Though it was only built in 1947, the Linden Centre is a nationally protected building – in fact, it holds the same status at the Great Wall. Built by a wealthy merchant in traditional Bai style architecture, the grounds were occupied by the army during the Cultural Revolution; the Red Guard were kept at bay, and thus the building and its paintings and artifacts remained intact.
Today, the Linden Centre functions as both boutique hotel and learning center. Meals and transport are included in the cost, and you can expect a quiet yet stimulating stay.
The alleys in Xizhou are so narrow that buses can’t squeeze through them; instead, your bus stops about a block away and you’re met by staff who carry your luggage through the unassuming gates.
Once you pass inside, you’ll enter a Bai-style courtyard, which means that one wall is a dedicated “reflecting” wall — painted white, it’s meant to reflect the sun’s rays. The other three walls are made up of guest rooms, a small bar, and offices. Though the grounds have been modernized to a very comfortable Western standard, the Linden Centre isn’t the type of place you’d stop over for business meetings; think of it more as a retreat. In fact, Gadling’s own features editor Don George will be teaching a writing workshop there in 2011!
The 14 rooms at the Linden Centre were remodeled to modern Western criterion but retain their authenticity. Original feng shui principles were kept, and the lofty ceilings, antiques, and tall, wood-shuttered windows add a touch of the grand. Mattresses are large and Western (those of you who have traveled in China know what a difference that makes) and come equipped with thick comforters.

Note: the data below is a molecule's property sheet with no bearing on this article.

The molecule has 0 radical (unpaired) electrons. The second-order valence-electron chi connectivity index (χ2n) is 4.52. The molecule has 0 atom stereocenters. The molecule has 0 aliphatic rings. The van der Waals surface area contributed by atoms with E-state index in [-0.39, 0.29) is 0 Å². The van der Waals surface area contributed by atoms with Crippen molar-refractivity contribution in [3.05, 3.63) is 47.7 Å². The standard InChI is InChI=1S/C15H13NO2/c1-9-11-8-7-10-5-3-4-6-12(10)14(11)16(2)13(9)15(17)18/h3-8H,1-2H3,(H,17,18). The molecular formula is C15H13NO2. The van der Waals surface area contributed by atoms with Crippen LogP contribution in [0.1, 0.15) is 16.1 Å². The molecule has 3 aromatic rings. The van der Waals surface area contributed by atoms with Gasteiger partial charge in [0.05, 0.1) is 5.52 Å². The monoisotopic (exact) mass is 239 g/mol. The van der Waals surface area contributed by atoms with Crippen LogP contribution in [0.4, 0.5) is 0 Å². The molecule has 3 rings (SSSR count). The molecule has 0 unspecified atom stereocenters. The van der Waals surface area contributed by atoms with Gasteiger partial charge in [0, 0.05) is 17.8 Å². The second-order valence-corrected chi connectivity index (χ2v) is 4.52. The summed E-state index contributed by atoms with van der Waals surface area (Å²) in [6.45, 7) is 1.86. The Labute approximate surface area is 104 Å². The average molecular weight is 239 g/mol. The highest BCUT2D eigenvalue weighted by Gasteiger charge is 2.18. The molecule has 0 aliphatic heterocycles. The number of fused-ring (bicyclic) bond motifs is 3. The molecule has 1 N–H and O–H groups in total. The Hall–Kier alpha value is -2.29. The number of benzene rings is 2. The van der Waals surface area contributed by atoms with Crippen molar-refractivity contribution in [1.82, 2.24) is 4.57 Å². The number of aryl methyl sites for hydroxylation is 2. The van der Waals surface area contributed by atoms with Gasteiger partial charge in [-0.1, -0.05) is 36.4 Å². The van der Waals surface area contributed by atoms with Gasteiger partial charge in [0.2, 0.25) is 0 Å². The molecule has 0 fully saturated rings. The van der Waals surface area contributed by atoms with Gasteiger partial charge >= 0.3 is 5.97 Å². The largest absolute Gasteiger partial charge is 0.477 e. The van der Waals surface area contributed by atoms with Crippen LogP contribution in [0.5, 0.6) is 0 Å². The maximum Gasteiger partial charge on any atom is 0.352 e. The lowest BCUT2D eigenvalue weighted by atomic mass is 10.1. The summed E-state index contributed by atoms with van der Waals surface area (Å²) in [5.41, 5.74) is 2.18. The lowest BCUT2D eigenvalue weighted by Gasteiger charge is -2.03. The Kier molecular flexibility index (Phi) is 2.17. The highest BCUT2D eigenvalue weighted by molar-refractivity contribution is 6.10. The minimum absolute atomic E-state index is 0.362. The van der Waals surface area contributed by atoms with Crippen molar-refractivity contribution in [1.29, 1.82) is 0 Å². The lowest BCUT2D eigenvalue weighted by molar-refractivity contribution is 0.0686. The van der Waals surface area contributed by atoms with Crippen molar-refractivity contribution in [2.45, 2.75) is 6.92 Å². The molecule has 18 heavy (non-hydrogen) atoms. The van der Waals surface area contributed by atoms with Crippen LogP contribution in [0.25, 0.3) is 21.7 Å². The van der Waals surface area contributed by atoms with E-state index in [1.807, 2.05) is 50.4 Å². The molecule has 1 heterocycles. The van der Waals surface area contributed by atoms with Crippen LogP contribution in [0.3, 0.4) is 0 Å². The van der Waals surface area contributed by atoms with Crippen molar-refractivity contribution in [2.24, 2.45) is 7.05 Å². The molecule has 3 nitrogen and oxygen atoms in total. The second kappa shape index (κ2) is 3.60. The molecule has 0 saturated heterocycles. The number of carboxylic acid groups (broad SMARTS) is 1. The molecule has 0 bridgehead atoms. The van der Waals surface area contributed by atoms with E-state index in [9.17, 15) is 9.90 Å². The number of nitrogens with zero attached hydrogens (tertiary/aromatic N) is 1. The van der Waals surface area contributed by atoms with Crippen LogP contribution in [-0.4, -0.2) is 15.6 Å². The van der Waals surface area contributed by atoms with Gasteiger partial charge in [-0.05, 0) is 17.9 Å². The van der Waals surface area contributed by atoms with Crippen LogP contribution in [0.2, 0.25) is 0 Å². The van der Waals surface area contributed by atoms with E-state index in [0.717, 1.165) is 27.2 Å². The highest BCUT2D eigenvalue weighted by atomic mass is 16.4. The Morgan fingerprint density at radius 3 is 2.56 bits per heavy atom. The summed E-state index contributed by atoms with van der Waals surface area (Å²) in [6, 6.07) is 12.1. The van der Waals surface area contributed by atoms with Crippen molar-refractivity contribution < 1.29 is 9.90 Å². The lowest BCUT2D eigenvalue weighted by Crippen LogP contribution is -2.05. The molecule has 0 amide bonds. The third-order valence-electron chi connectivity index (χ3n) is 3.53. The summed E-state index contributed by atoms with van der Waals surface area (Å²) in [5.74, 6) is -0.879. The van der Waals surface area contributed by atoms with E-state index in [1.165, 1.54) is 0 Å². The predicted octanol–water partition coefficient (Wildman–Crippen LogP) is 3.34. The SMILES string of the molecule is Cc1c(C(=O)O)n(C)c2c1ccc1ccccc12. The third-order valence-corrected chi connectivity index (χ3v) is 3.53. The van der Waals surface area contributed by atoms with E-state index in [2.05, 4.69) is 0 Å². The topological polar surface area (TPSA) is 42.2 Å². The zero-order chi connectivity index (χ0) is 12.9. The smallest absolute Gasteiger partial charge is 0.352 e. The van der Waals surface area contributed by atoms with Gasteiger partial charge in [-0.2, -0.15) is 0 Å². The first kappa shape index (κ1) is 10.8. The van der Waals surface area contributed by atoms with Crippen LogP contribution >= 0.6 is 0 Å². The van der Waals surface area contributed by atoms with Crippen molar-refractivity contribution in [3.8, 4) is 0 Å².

The rooms also contain a writing desk, wireless Internet, and a walk-in closet/nook complete with fluffy terrycloth bathrobes and tea-making equipment.
The walls and floor of the bathroom are laid with dark stone, creating a spa-like ambiance. The large shower is walk-in style, with high-end toiletries on offer. A small stone sculpture protruded from one wall in my shower; just another touch of detail that makes the place special. Hot water is turned on in the mornings and evenings, and of course there is a Western toilet.
The Bar and Restaurant
The Cafe-Wine Bar straddles two courtyards, with walls opening to either side, and has a very laid-back vibe; it’s the type of place where you might go read a book over a cup of tea. Low tables and soft lighting impart not so much a lounge feeling as a coffee-house one – and I wouldn’t say that that’s a bad thing. Still, it has an admirable wine list (which they were still putting it together when I stayed there) and a range of beers and liquors.
The restaurant is amazing in that it has an entirely glass ceiling. This feature gives it the feel of a courtyard, but you don’t have to worry about the elements. Paintings in this room were left untouched. A small fish pond and fountain break the space up, making dining more intimate.
Food is locally sourced, and most meals are eaten Chinese style, in a group. A breakfast buffet offers anything the Western diner might desire, from omelets made-to-order to freshly brewed Yunnan coffee.
The Linden Centre is a sort of learning retreat, and as such has almost as many activity rooms as it does guest rooms. A spiral staircase leads to a rooftop terrace, where you can gaze across fields and the village. There’s a library and painting room, a conference room, an exercise room, a small meditation chamber, and a large kids’ activity center.
The Bottom Line
It’s hard not to be impressed by the Linden Centre. The preserved architecture, antiques and art (the owners run a gallery back in the States), and the emphasis on learning make for a great environment. The owners are warm and involved; you’ll even see their kids around. Though small-group retreats and seminars are a bit more common, the independent traveler will feel very comfortable.
Read more about my travels in Yunnan here.
Though my stay at the Linden Centre was funded by WildChina, the opinions expressed here are all my own.